Do you know what parallel circuits are and how they work? How about diodes? Here’s a snippet from an actual schematic for a Frigidaire wall oven, exactly the kind of circuits you would encounter on a service call. Let’s see whatcha got!

parallel circuits with a diode

If you don’t get it, don’t feel bad– sadly, most of your fellow appliance techs, even guys with 20 years of experience, don’t understand this stuff, either. We can help you master basic electricity, series and parallel circuits, reading schematics, electric motors and more in our comprehensive, self-paced, online Core Appliance Repair Training course.

 

We’ll take you way beyond the simple stuff, like the circuit above, in our Advanced Schematic Analysis and Troubleshooting (ASAT) training course. You can optionally bundle the Basic Electricity Boot Camp with the ASAT course for a top-notch electrical education specifically tailored for appliance techs using real-world examples from modern appliances.

 

Now for the answers to the quiz…

I’ve heard all kinds of crazy theories from techs about what happens when the diode opens. I’ve had guys tell me, “If the diode opens, it causes extra current to flow through the convection motor because current takes the path of least resistance and so it’ll burn out the convection motor.”

That is one of the more absurd examples of what I call “appliance tech mythology.”

You have to start with the understanding that electric current is nothing more than dumb electrons moving in a directed flow. Why do I say electrons are dumb? Because some techs seem to think they have a mind of their own and move in strange and mysterious ways.

The reality is that electrons move when, and ONLY when, there is a voltage difference between two points and they have a complete circuit. Electrons, being negatively charged, will be pushed away by negative voltage and “sucked in” by positive voltage. Provided there’s a complete circuit (no breaks or opens), the electrons will move in response to that voltage difference as surely as water flows downhill. It’s really that simple. Keep this in mind when we look at parallel circuits…

In parallel circuits, the voltage in each branch is the same. That’s just the way parallel circuits work. It is the voltage in each branch that drives the current– those electrons– through that branch… IF there’s a complete circuit for the electrons to flow.

So in the circuits above, if the diode failed open, the electrons can’t flow through that branch anymore because there’s no longer a complete circuit.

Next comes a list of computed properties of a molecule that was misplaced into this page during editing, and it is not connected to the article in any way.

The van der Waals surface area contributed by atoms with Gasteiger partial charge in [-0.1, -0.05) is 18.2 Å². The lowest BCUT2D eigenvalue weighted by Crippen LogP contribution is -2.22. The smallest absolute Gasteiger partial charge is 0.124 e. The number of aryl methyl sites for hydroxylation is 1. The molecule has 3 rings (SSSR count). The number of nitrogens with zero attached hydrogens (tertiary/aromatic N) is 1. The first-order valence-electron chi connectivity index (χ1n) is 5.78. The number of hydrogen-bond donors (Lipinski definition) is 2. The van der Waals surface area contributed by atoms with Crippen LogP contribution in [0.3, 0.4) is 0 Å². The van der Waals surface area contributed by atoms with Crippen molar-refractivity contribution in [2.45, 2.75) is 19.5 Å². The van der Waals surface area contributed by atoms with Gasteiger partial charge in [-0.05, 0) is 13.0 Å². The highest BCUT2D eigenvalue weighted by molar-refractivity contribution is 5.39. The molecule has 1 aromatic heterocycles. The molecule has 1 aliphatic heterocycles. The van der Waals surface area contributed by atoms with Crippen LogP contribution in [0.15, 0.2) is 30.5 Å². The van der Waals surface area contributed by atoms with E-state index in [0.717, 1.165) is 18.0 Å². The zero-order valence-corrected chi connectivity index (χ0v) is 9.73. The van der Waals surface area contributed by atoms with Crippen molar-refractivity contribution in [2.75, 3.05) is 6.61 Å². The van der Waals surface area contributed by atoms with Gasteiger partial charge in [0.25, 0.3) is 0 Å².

What happens to the voltage in that branch with the open diode?

Nothing, it stays the same.

What happens to the current in the branch circuit with the open diode?

It goes to zero because the electrons can’t flow anymore.

So what happens to the convection element?

It stays cold.

Alright, now what happens to the voltage in the other branch with the convection motor?

Nothing. Why should it change? It is the source voltage, 120 vac, and it stays the same as long as the power stays on.

Well, if the voltage in that branch stays the same, what happens to the current in that branch? You got it: it stays the same. See, you catch on fast! Ah, my fine young apprentice, you would make a star student in the Samurai Tech Academy. I could teach you all my tricks and you would become a certified Master Samurai Tech!

Okay, now the bonus question: What’s the function of the diode in the convection element circuit?

Well, to answer that, you first have to know what diodes do. They can actually do lots of different things but this particular one is a rectifying diode. How do I know that (we’ll get to what that means in a minute)? Because the schematic calls out the diode type: MR754. Google it.

What does a rectifying diode do? This:

diode rectifier

The AC power comes in as a full sine wave but gets half its cycle chopped off by the diode. That’s because the diode is forward biased during half the AC cycle, keeping the circuit closed and conducting current, and reverse biased during the other half of the cycle, becoming open for that half cycle and stopping current flow. The end result is that the heating element is only getting about 60 vdc instead of 120 vac.

Not getting that forward and reverse bias thing? Don’t worry– we go into detail on that in the Core training course.